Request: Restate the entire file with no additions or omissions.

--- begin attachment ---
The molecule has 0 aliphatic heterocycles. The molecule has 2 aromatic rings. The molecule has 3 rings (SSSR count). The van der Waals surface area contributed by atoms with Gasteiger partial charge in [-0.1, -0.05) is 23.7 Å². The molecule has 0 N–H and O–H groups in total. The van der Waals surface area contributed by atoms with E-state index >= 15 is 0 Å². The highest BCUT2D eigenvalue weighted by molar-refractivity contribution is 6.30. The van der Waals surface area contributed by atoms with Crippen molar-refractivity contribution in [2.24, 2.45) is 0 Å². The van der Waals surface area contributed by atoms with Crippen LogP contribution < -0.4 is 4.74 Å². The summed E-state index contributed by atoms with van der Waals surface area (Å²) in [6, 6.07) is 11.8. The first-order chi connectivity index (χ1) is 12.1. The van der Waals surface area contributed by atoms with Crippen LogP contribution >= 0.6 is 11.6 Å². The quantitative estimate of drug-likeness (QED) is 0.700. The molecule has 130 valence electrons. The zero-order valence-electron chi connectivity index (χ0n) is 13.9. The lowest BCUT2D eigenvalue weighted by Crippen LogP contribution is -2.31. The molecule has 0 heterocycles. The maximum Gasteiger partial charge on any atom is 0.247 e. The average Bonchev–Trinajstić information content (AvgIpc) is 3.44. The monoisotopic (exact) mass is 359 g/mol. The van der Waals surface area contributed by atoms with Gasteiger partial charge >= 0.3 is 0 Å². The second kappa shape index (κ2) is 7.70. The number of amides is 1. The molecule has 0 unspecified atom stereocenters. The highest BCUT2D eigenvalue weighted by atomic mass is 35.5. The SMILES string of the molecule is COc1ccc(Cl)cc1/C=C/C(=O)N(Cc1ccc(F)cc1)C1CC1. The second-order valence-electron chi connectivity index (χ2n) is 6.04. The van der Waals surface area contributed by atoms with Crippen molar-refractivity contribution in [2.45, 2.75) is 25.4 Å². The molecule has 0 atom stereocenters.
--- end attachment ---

The molecule has 0 aliphatic heterocycles. The molecule has 2 aromatic rings. The molecule has 3 rings (SSSR count). The van der Waals surface area contributed by atoms with Gasteiger partial charge in [-0.1, -0.05) is 23.7 Å². The molecule has 0 N–H and O–H groups in total. The van der Waals surface area contributed by atoms with E-state index >= 15 is 0 Å². The highest BCUT2D eigenvalue weighted by molar-refractivity contribution is 6.30. The van der Waals surface area contributed by atoms with Crippen molar-refractivity contribution in [2.24, 2.45) is 0 Å². The van der Waals surface area contributed by atoms with Crippen LogP contribution < -0.4 is 4.74 Å². The summed E-state index contributed by atoms with van der Waals surface area (Å²) in [6, 6.07) is 11.8. The first-order chi connectivity index (χ1) is 12.1. The van der Waals surface area contributed by atoms with Crippen LogP contribution >= 0.6 is 11.6 Å². The quantitative estimate of drug-likeness (QED) is 0.700. The molecule has 130 valence electrons. The zero-order valence-electron chi connectivity index (χ0n) is 13.9. The lowest BCUT2D eigenvalue weighted by Crippen LogP contribution is -2.31. The molecule has 0 heterocycles. The maximum Gasteiger partial charge on any atom is 0.247 e. The average Bonchev–Trinajstić information content (AvgIpc) is 3.44. The monoisotopic (exact) mass is 359 g/mol. The van der Waals surface area contributed by atoms with Gasteiger partial charge >= 0.3 is 0 Å². The second kappa shape index (κ2) is 7.70. The number of amides is 1. The molecule has 0 unspecified atom stereocenters. The highest BCUT2D eigenvalue weighted by atomic mass is 35.5. The SMILES string of the molecule is COc1ccc(Cl)cc1/C=C/C(=O)N(Cc1ccc(F)cc1)C1CC1. The second-order valence-electron chi connectivity index (χ2n) is 6.04. The van der Waals surface area contributed by atoms with Crippen molar-refractivity contribution in [2.45, 2.75) is 25.4 Å². The molecule has 0 atom stereocenters.